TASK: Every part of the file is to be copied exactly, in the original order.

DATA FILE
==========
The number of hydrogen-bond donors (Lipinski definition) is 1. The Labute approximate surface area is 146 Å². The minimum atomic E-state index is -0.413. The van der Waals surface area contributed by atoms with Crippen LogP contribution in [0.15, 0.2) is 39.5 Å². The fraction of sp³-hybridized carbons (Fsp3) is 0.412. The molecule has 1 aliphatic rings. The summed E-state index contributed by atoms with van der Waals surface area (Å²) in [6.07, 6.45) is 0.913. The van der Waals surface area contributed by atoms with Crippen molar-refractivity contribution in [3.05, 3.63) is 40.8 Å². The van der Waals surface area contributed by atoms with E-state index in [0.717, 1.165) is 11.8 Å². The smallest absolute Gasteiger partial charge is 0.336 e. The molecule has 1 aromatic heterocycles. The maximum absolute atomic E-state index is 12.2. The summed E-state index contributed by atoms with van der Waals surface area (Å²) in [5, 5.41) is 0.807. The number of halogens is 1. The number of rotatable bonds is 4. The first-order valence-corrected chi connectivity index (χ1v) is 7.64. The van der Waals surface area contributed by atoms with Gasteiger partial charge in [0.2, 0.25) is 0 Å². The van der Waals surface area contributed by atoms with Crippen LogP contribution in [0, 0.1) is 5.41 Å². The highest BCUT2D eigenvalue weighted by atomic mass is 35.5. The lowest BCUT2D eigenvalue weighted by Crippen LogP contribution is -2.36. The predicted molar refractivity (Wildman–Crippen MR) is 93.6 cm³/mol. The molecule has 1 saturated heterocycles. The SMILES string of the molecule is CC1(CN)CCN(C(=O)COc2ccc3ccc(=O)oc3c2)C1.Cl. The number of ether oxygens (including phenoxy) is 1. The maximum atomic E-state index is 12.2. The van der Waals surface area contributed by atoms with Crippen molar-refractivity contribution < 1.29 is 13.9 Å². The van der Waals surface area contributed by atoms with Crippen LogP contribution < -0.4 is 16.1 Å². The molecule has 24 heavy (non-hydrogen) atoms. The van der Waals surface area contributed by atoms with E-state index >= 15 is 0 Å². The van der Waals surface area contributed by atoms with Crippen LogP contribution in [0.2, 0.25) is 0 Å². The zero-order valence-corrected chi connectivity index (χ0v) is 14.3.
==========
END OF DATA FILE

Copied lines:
The number of hydrogen-bond donors (Lipinski definition) is 1. The Labute approximate surface area is 146 Å². The minimum atomic E-state index is -0.413. The van der Waals surface area contributed by atoms with Crippen LogP contribution in [0.15, 0.2) is 39.5 Å². The fraction of sp³-hybridized carbons (Fsp3) is 0.412. The molecule has 1 aliphatic rings. The summed E-state index contributed by atoms with van der Waals surface area (Å²) in [6.07, 6.45) is 0.913. The van der Waals surface area contributed by atoms with Crippen molar-refractivity contribution in [3.05, 3.63) is 40.8 Å². The van der Waals surface area contributed by atoms with E-state index in [0.717, 1.165) is 11.8 Å². The smallest absolute Gasteiger partial charge is 0.336 e. The molecule has 1 aromatic heterocycles. The maximum absolute atomic E-state index is 12.2. The summed E-state index contributed by atoms with van der Waals surface area (Å²) in [5, 5.41) is 0.807. The number of halogens is 1. The number of rotatable bonds is 4. The first-order valence-corrected chi connectivity index (χ1v) is 7.64. The van der Waals surface area contributed by atoms with Gasteiger partial charge in [0.2, 0.25) is 0 Å². The van der Waals surface area contributed by atoms with Crippen LogP contribution in [0, 0.1) is 5.41 Å². The highest BCUT2D eigenvalue weighted by atomic mass is 35.5. The lowest BCUT2D eigenvalue weighted by Crippen LogP contribution is -2.36. The predicted molar refractivity (Wildman–Crippen MR) is 93.6 cm³/mol. The molecule has 1 saturated heterocycles. The SMILES string of the molecule is CC1(CN)CCN(C(=O)COc2ccc3ccc(=O)oc3c2)C1.Cl. The number of ether oxygens (including phenoxy) is 1. The maximum atomic E-state index is 12.2. The van der Waals surface area contributed by atoms with Crippen molar-refractivity contribution < 1.29 is 13.9 Å². The van der Waals surface area contributed by atoms with Crippen LogP contribution < -0.4 is 16.1 Å². The molecule has 24 heavy (non-hydrogen) atoms. The van der Waals surface area contributed by atoms with E-state index >= 15 is 0 Å². The van der Waals surface area contributed by atoms with Crippen LogP contribution in [0.2, 0.25) is 0 Å². The zero-order valence-corrected chi connectivity index (χ0v) is 14.3.